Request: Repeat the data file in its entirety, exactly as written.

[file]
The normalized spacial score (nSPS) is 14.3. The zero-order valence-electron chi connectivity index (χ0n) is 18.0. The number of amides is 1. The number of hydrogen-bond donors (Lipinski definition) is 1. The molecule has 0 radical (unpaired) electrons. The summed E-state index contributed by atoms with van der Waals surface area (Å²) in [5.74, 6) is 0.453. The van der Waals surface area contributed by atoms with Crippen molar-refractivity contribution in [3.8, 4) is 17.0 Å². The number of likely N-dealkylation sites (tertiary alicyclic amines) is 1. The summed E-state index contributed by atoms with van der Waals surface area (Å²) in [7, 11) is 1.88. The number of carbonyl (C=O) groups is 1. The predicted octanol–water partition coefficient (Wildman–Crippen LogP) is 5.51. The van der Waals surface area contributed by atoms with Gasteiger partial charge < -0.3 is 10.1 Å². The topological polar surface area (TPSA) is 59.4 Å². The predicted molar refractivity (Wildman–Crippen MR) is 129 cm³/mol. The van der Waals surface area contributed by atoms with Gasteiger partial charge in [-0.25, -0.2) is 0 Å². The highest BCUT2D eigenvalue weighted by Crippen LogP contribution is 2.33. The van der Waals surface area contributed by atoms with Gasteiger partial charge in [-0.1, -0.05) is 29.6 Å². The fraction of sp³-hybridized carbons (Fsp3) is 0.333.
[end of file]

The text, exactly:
The normalized spacial score (nSPS) is 14.3. The zero-order valence-electron chi connectivity index (χ0n) is 18.0. The number of amides is 1. The number of hydrogen-bond donors (Lipinski definition) is 1. The molecule has 0 radical (unpaired) electrons. The summed E-state index contributed by atoms with van der Waals surface area (Å²) in [5.74, 6) is 0.453. The van der Waals surface area contributed by atoms with Crippen molar-refractivity contribution in [3.8, 4) is 17.0 Å². The number of likely N-dealkylation sites (tertiary alicyclic amines) is 1. The summed E-state index contributed by atoms with van der Waals surface area (Å²) in [7, 11) is 1.88. The number of carbonyl (C=O) groups is 1. The predicted octanol–water partition coefficient (Wildman–Crippen LogP) is 5.51. The van der Waals surface area contributed by atoms with Gasteiger partial charge < -0.3 is 10.1 Å². The topological polar surface area (TPSA) is 59.4 Å². The predicted molar refractivity (Wildman–Crippen MR) is 129 cm³/mol. The van der Waals surface area contributed by atoms with Gasteiger partial charge in [-0.25, -0.2) is 0 Å². The highest BCUT2D eigenvalue weighted by Crippen LogP contribution is 2.33. The van der Waals surface area contributed by atoms with Gasteiger partial charge in [-0.1, -0.05) is 29.6 Å². The fraction of sp³-hybridized carbons (Fsp3) is 0.333.